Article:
[00:15:30] Placing $10,000 into a deal doesn't give you a lot of rights. If there is a quality structure, however, that's not a bad way to go because then you're not utilizing all of your cash to put into a single investment where you own the entire property.
[00:15:48] If there's 10 people placing $10,000 into a deal then everyone has the same amount of risk. If that same $100,000 is buying a $250,000 property now you're looking for a 60% loan-to-value new first mortgage. That's reasonable leverage. That will create cash flow and free cash flow and the investor should see some form of yield from that.
Darsweil Rogers: [00:16:15] Let me stop you. I want to talk about partners in a minute. Before we jump to the idea of having partners, let me ask the basic question; how do I pick a good property? You're telling me now that I should buy a duplex or 4-unit versus single family. Not all properties are considered equal. How do I decide what's a good property and let's just go ahead and say at a good price because they at some point go hand in hand with but there are some differences. What is your advice in terms of picking a good property and then price?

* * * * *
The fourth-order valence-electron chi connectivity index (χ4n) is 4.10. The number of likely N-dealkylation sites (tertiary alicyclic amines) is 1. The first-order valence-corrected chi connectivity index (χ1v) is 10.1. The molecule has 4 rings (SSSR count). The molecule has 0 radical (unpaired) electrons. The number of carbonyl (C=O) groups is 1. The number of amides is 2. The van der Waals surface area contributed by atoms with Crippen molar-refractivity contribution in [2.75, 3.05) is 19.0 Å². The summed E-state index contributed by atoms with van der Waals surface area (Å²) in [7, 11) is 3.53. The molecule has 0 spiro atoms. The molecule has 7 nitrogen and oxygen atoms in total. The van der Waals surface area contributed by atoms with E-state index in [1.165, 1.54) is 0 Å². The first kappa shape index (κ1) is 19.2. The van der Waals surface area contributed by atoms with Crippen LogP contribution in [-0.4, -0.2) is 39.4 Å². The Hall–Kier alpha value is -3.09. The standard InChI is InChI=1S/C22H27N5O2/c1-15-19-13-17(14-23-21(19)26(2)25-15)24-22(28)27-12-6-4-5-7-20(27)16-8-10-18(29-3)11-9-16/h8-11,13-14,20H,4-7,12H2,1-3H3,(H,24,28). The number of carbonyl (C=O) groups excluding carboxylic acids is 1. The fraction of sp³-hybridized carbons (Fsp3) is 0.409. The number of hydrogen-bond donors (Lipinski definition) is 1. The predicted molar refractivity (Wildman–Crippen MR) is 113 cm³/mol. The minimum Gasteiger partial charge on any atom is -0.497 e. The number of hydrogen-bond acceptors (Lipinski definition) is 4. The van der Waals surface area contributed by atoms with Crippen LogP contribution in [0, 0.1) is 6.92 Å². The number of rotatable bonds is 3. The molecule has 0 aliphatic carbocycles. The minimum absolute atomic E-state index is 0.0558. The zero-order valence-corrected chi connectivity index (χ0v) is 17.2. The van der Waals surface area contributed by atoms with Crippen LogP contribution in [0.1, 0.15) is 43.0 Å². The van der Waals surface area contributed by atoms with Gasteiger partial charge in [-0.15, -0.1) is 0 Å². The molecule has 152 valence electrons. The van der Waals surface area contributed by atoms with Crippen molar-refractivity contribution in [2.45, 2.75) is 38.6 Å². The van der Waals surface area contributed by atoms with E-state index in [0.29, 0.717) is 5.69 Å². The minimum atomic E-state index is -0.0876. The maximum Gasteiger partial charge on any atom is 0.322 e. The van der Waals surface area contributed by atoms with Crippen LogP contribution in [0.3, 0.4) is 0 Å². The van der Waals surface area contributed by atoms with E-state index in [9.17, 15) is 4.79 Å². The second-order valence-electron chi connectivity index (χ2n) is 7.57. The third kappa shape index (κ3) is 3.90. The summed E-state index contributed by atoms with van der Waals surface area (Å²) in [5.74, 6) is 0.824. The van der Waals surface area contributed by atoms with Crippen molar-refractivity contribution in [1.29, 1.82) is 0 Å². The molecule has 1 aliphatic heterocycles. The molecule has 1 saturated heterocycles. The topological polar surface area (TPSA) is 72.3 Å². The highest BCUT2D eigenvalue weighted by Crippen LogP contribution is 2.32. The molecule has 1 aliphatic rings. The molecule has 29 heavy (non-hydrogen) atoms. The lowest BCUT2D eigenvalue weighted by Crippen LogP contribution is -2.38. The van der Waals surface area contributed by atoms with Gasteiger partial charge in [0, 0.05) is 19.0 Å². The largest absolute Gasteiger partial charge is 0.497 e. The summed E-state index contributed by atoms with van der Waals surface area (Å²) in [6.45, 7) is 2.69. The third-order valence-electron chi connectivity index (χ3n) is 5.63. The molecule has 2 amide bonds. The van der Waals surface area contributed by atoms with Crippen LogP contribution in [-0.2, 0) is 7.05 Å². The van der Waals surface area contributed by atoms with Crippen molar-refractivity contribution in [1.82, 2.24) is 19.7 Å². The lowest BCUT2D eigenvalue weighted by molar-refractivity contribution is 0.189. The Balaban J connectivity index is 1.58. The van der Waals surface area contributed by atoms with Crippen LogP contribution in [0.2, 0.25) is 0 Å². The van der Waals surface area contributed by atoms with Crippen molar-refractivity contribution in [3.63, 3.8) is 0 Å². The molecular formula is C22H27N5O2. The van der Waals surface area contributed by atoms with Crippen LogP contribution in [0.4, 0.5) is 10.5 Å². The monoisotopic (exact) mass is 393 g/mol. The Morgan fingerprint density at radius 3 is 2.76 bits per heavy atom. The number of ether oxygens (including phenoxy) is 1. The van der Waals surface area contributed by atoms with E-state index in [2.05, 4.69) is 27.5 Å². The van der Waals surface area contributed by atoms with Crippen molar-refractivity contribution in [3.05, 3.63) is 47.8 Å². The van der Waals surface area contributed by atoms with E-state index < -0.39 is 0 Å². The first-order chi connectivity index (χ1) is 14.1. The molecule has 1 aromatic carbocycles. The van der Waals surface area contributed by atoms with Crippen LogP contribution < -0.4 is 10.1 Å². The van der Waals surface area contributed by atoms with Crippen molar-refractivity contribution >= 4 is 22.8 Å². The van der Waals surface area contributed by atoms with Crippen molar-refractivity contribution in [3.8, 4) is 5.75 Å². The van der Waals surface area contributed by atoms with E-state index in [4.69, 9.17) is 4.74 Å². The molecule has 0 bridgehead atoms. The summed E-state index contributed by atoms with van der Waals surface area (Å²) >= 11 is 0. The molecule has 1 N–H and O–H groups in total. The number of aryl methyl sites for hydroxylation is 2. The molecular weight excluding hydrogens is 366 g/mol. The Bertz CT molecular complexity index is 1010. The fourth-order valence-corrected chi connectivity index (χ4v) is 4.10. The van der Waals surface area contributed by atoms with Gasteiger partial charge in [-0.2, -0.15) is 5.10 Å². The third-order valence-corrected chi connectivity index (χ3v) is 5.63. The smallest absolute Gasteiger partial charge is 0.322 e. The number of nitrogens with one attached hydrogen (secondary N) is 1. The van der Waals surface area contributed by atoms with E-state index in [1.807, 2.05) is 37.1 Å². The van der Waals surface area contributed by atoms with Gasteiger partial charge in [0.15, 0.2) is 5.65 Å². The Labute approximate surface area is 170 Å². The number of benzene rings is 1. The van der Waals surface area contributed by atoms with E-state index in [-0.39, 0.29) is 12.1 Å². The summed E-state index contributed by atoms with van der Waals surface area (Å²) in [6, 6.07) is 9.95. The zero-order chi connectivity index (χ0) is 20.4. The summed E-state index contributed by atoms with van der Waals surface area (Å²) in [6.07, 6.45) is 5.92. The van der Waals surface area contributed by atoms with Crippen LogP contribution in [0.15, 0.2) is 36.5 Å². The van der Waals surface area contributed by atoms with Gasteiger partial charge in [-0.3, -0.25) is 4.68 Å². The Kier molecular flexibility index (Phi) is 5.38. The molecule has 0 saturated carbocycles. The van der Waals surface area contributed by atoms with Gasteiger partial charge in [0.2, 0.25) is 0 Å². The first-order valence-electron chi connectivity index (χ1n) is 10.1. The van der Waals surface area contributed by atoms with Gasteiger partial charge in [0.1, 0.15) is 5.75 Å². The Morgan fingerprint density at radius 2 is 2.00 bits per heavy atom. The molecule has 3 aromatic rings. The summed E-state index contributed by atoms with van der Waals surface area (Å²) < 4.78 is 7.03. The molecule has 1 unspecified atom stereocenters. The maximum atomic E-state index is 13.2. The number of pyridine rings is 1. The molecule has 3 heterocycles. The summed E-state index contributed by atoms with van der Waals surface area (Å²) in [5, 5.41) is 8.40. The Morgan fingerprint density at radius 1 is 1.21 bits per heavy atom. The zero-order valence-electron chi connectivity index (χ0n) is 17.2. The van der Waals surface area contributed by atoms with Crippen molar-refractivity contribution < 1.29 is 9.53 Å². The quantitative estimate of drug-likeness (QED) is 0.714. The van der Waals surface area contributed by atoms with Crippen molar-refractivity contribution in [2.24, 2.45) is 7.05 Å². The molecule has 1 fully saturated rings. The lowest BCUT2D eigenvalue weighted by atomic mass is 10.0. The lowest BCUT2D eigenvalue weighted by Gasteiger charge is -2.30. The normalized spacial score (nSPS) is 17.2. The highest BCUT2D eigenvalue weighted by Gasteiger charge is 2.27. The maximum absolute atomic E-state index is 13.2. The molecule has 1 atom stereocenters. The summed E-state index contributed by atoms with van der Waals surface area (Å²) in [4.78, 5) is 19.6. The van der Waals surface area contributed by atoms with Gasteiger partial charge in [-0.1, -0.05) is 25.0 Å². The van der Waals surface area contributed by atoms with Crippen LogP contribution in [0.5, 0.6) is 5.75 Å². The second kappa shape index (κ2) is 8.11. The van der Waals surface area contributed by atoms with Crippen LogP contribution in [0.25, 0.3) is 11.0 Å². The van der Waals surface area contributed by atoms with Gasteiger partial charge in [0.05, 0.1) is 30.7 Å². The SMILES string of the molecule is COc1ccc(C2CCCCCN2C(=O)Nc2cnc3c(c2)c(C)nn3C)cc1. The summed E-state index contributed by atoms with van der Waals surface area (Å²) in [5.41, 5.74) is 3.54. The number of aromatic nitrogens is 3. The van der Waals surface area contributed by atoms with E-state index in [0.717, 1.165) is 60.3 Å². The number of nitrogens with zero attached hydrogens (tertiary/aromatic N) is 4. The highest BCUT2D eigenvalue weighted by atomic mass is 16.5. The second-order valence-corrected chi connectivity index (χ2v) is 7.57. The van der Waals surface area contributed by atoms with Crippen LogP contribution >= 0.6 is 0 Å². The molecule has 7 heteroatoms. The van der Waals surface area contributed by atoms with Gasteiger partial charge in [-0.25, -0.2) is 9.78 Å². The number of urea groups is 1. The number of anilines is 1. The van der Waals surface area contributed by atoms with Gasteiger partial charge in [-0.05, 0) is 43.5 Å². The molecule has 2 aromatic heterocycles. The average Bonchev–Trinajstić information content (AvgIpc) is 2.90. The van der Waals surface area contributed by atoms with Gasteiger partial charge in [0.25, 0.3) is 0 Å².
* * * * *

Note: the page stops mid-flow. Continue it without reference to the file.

John Wilhoit [00:16:56] Fall 2017 I'll be releasing a book entitled Rent Roll Triangle and that book provides a single equation for rating properties irrespective of the property type. We're trying to build out an app to go with the book and I'm not so sure that we're going to be able to do the app as quickly as we can release the book. This book, Rent Roll Triangle, will give people in essence, a very easy back-of-the-envelope equation that has a lot of power in terms of determining income elasticity.
Please consider purchasing my book How to Read a Rent Roll. In my book are equations that reflect a methodology for reviewing the financials. Beyond the financials, we also talk about demographics, sub-market analysis and selecting neighborhoods- what to look for and reference to the profile of the people that live there. Also, some methods for looking at comparative properties or competitive properties because every property is within a neighborhood and every property has other properties that it competes for residence. If you are buying an asset, it must be a competitive asset within that neighborhood.